equation to be solved has singularity points, choose the intervals to
avoid the singularities. SCIEQS may not be able to find a solution if
you include singularity points within the intervals.
If the equation has multiple solutions within the given interval,
SCIEQS will usually find one of them. To find multiple solutions, you
must narrow the search interval to include only one solution at a
time. You can narrow down the search intervals by plotting the
equations to find the vicinity of the solutions.
The quadrature command uses a numerical approximation method to
evaluate definite integrals. It has the form
!quad variable , [ low, high ] : integrand
The variable indicates the "variable of integration." The values in
brackets [ ] represent the low and high limits of integration. The
integrand is the expression to be integrated. SCIEQS will integrate
the integrand from low to high limits with respect to the specified
variable of integration.
Example: Evaluate the definite integral ³ sin(x) dx .
> !quad x, [0,pi()] : sin(x)
estimated error = 4.206476E-016
An estimate of the size of the actual error in the result is first
listed. If the approximation method encounters problems during the
integration, it may execute much longer than usual in an attempt to
achieve enough accuracy in the result. If the accuracy can not be
achieved, a warning message will be shown indicating the result may be
unreliable. The result of the integration is then listed below the
estimated error. The variable of integration will now have the result
of the integration for use in later calculations. In the above
example, the variable x will now contain the result.
SCIEQS may not be able to evaluate the integral if there are
singularity points within the limits of integration which cause
floating point overflows. If a floating point overflow occurs, the
program may terminate unexpectedly.
The derivative command uses a numerical approximation method to
evaluate the derivative of a function at a specified point. It has
!deriv variable , point : function
The variable indicates the "variable of differentiation." The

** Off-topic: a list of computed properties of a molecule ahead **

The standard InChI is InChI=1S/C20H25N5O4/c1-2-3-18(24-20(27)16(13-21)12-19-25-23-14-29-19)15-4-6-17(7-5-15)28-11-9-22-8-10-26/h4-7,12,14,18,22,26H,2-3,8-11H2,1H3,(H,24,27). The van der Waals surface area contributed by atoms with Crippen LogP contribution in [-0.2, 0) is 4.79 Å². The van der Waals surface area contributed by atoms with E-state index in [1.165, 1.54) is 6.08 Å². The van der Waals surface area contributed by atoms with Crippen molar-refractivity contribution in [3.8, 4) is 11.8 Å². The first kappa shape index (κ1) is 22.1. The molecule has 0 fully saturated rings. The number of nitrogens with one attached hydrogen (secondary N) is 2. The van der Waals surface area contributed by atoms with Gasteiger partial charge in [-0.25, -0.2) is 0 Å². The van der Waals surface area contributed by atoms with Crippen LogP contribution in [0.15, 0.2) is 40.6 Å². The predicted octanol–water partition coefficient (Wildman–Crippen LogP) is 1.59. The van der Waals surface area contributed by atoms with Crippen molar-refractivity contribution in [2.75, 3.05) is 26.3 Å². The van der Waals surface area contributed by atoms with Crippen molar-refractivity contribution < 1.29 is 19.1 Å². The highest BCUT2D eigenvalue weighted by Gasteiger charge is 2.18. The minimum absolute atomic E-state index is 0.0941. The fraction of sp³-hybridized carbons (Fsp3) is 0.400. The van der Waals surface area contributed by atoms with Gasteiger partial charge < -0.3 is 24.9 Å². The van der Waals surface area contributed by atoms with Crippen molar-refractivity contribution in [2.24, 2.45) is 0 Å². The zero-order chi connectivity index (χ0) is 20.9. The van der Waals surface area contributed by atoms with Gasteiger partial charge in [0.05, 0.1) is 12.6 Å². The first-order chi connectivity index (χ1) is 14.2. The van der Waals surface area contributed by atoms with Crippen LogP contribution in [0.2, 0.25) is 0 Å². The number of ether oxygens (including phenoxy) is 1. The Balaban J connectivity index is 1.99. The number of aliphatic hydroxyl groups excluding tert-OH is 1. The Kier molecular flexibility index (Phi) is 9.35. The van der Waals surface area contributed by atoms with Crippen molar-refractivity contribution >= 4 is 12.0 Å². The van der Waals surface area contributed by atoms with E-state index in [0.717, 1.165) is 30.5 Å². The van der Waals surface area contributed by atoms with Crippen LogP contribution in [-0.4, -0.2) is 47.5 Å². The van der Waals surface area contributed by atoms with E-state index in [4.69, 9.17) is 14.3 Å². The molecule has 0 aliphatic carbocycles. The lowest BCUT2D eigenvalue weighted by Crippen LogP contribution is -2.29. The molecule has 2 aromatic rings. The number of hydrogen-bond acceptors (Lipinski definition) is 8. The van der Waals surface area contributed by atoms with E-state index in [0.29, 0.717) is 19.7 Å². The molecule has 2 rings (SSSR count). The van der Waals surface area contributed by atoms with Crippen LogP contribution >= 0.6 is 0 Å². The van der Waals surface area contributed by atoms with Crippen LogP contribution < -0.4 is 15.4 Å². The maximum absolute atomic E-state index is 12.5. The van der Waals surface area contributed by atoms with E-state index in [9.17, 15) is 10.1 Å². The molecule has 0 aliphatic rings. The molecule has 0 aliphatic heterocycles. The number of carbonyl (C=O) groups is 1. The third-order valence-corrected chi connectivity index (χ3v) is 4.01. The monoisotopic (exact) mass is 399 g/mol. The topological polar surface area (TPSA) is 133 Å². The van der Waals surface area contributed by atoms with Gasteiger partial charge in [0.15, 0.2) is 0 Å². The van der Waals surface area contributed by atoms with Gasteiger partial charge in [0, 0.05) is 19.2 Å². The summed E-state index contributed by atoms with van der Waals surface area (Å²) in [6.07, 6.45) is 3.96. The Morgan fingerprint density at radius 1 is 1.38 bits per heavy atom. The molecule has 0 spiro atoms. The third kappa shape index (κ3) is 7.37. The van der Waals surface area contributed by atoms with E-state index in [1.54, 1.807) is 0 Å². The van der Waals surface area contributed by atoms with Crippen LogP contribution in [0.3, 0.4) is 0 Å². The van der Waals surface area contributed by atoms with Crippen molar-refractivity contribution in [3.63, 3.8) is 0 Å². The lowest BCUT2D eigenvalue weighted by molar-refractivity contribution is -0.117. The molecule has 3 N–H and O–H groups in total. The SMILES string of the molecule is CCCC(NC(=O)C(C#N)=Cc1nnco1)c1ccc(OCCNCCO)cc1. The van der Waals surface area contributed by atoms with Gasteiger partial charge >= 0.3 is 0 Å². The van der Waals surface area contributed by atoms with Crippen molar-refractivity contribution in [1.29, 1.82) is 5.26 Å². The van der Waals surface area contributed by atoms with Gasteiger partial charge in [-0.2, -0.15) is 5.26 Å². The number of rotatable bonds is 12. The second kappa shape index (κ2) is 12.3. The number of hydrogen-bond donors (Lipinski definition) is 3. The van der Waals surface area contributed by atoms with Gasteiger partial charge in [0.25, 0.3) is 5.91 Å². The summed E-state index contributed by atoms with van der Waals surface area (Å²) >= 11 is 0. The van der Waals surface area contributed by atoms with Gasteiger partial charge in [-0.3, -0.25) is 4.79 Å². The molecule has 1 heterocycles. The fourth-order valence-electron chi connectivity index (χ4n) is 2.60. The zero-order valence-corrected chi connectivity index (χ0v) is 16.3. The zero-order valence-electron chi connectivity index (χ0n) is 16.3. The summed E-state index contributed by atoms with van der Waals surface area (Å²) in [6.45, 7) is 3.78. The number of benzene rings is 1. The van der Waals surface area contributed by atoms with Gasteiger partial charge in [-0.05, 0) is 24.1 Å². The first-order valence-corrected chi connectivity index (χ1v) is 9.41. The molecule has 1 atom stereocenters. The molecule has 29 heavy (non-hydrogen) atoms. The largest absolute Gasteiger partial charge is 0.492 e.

derivative is taken with respect to the variable of differentiation.
Point indicates the value of the variable of differentiation where the
derivative will be evaluated. It must be a value where the function
is defined. Function indicates the function to be differentiated.
Example: Evaluate the derivative of f(x) = 3 * x^4 at x = 7.
> !deriv x, 7 : 3 * x^4
estimated error = 0
An estimate of the size of the actual error in the result is first
listed. The result of the differentiation is then listed below the
estimated error. The variable of differentiation will now have the
result of the differentiation for use in later calculations. In the
above example, the variable x will now contain the result.
SCIEQS may not be able to evaluate the derivative if the function is
undefined near the point of evaluation. You may restrain the
numerical approximation method by using the following form of the
!deriv variable , point , range : function
Range specifies the range (point - range) to (point + range). SCIEQS
will not try to evaluate the function outside of this range. The
default value of range is ABS(point / 16). If there are singularity
points within the range (even the default range), the derivative
command will probably fail to evaluate the derivative. Specifying a
very small value for range may increase the error in the
The list command is used to display the values of all the variables
used. The command has the following forms:
The first form displays the variables on the standard output. The
second form stores the output in the named file.
The del command is used to delete variables no longer needed. The
command has the form:
When the del command is executed, all occurrences of the variable in
formulas and function definitions are replaced by the variable's
current numerical value. Here is an example:
a = 2
b = 5 * a
The list command will not show variable 'a'. Variable 'b' will have a